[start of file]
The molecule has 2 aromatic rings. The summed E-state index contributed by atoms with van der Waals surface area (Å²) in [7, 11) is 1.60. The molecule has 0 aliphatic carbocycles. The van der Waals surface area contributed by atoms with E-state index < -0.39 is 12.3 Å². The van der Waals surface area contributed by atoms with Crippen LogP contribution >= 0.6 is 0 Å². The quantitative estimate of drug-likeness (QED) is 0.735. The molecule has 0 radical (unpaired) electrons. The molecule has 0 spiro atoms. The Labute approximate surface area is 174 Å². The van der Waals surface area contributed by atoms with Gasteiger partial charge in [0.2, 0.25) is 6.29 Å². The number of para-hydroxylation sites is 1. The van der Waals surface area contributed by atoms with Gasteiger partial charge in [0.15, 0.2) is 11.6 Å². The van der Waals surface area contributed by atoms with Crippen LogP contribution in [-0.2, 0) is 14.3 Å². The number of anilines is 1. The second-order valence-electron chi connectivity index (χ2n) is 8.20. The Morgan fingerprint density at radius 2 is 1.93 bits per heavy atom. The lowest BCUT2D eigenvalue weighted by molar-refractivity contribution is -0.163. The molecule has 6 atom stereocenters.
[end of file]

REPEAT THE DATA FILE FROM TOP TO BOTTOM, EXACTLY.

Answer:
The molecule has 2 aromatic rings. The summed E-state index contributed by atoms with van der Waals surface area (Å²) in [7, 11) is 1.60. The molecule has 0 aliphatic carbocycles. The van der Waals surface area contributed by atoms with E-state index < -0.39 is 12.3 Å². The van der Waals surface area contributed by atoms with Crippen LogP contribution >= 0.6 is 0 Å². The quantitative estimate of drug-likeness (QED) is 0.735. The molecule has 0 radical (unpaired) electrons. The molecule has 0 spiro atoms. The Labute approximate surface area is 174 Å². The van der Waals surface area contributed by atoms with Gasteiger partial charge in [0.2, 0.25) is 6.29 Å². The number of para-hydroxylation sites is 1. The van der Waals surface area contributed by atoms with Gasteiger partial charge in [0.15, 0.2) is 11.6 Å². The van der Waals surface area contributed by atoms with Crippen LogP contribution in [-0.2, 0) is 14.3 Å². The number of anilines is 1. The second-order valence-electron chi connectivity index (χ2n) is 8.20. The Morgan fingerprint density at radius 2 is 1.93 bits per heavy atom. The lowest BCUT2D eigenvalue weighted by molar-refractivity contribution is -0.163. The molecule has 6 atom stereocenters.